Topics for Persuasive Speech

Definition of Persuasive Speech:

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  1. Persuasion is the act of persuading someone to do something or to believe that something is true.
  2. Persuasion is a form of social influence. It is the process of guiding oneself or another toward the adoption of an idea, attitude, or action by rational and symbolic (though not always logical) means.

A better idea or explanation of persuasion is the means, verbal or non-verbal that causes others to change their mind about a specific topic.  According to Aristotle effective persuasion depended on three primary elements, Ethos: the credibility of the speaker; Pathos: the mind-set of the listener; and Logos: the evidence presented.

Methods of Persuasion

According to Robert Cialdini in his book on persuasion, he defined six “weapons of influence”

Reciprocity

People tend to return a favor. Thus, the pervasiveness of free samples in marketing and advertising. In his conferences, he often uses the example of Ethiopia providing thousands of dollars in humanitarian aid to Mexico just after the 1985 earthquake, despite Ethiopia suffering from a crippling famine and civil war at the time. Ethiopia had been reciprocating for the diplomatic support Mexico provided when Italy invaded Ethiopia in 1937.

Commitment and Consistency

Once people commit to what they think is right, orally or in writing, they are more likely to honor that commitment, even if the original incentive or motivation is subsequently removed. For example, in car sales, suddenly raising the price at the last moment works because the buyer has already decided to buy.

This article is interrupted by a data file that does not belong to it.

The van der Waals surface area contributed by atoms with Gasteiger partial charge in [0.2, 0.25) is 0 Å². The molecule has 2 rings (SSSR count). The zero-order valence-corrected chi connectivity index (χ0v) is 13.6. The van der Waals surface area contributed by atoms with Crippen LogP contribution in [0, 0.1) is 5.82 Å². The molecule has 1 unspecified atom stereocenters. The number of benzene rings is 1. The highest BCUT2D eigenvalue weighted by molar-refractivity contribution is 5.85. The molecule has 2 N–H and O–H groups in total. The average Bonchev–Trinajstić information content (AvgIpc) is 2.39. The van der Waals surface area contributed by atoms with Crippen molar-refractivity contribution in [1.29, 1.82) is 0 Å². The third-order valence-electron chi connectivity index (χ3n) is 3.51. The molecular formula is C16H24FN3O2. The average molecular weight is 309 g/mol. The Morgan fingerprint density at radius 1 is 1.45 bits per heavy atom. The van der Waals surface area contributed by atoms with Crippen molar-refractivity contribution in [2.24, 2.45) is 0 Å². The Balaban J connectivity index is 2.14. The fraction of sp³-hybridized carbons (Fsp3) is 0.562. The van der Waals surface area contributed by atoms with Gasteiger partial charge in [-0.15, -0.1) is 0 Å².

Social Proof

People will do things that they see other people are doing. For example, in one experiment, one or more confederates would look up into the sky; bystanders would then look up into the sky to see what they were seeing. At one point this experiment aborted, as so many people were looking up that they stopped traffic. See conformity, and the Asch conformity experiments.

Authority

People will tend to obey authority figures, even if they are asked to perform objectionable acts. Cialdini cites incidents, such as the Milgram experiments in the early 1960s and the My Lai massacre.

Liking

People are easily persuaded by other people whom they like. Cialdini cites the marketing of Tupperware in what might now be called viral marketing. People were more likely to buy if they liked the person selling it to them. Some of the many biases favoring more attractive people are discussed, but generally more aesthetically pleasing people tend to use this influence excellently over others. See physical attractiveness stereotype.

Scarcity

Perceived scarcity will generate demand. For example, saying offers are available for a “limited time only” encourages sales.

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